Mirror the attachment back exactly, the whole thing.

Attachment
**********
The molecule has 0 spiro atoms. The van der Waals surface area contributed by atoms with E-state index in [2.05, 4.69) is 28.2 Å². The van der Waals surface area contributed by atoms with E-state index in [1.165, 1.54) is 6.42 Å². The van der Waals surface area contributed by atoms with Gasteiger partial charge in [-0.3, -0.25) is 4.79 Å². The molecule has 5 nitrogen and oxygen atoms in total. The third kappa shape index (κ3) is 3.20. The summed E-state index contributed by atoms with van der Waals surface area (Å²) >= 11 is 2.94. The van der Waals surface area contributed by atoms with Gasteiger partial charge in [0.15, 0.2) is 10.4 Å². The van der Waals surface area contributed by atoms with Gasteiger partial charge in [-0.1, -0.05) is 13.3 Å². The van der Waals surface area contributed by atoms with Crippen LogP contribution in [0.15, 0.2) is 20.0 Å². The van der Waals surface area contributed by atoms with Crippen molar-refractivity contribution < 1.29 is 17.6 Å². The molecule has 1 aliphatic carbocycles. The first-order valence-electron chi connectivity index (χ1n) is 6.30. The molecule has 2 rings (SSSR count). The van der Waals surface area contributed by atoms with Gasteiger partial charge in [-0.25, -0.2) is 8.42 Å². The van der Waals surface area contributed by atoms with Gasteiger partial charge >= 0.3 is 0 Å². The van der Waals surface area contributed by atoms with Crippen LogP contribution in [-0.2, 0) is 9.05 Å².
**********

The molecule has 0 spiro atoms. The van der Waals surface area contributed by atoms with E-state index in [2.05, 4.69) is 28.2 Å². The van der Waals surface area contributed by atoms with E-state index in [1.165, 1.54) is 6.42 Å². The van der Waals surface area contributed by atoms with Gasteiger partial charge in [-0.3, -0.25) is 4.79 Å². The molecule has 5 nitrogen and oxygen atoms in total. The third kappa shape index (κ3) is 3.20. The summed E-state index contributed by atoms with van der Waals surface area (Å²) >= 11 is 2.94. The van der Waals surface area contributed by atoms with Gasteiger partial charge in [0.15, 0.2) is 10.4 Å². The van der Waals surface area contributed by atoms with Gasteiger partial charge in [-0.1, -0.05) is 13.3 Å². The van der Waals surface area contributed by atoms with Crippen LogP contribution in [0.15, 0.2) is 20.0 Å². The van der Waals surface area contributed by atoms with Crippen molar-refractivity contribution < 1.29 is 17.6 Å². The molecule has 1 aliphatic carbocycles. The first-order valence-electron chi connectivity index (χ1n) is 6.30. The molecule has 2 rings (SSSR count). The van der Waals surface area contributed by atoms with Gasteiger partial charge in [-0.25, -0.2) is 8.42 Å². The van der Waals surface area contributed by atoms with Gasteiger partial charge >= 0.3 is 0 Å². The van der Waals surface area contributed by atoms with Crippen LogP contribution in [-0.2, 0) is 9.05 Å².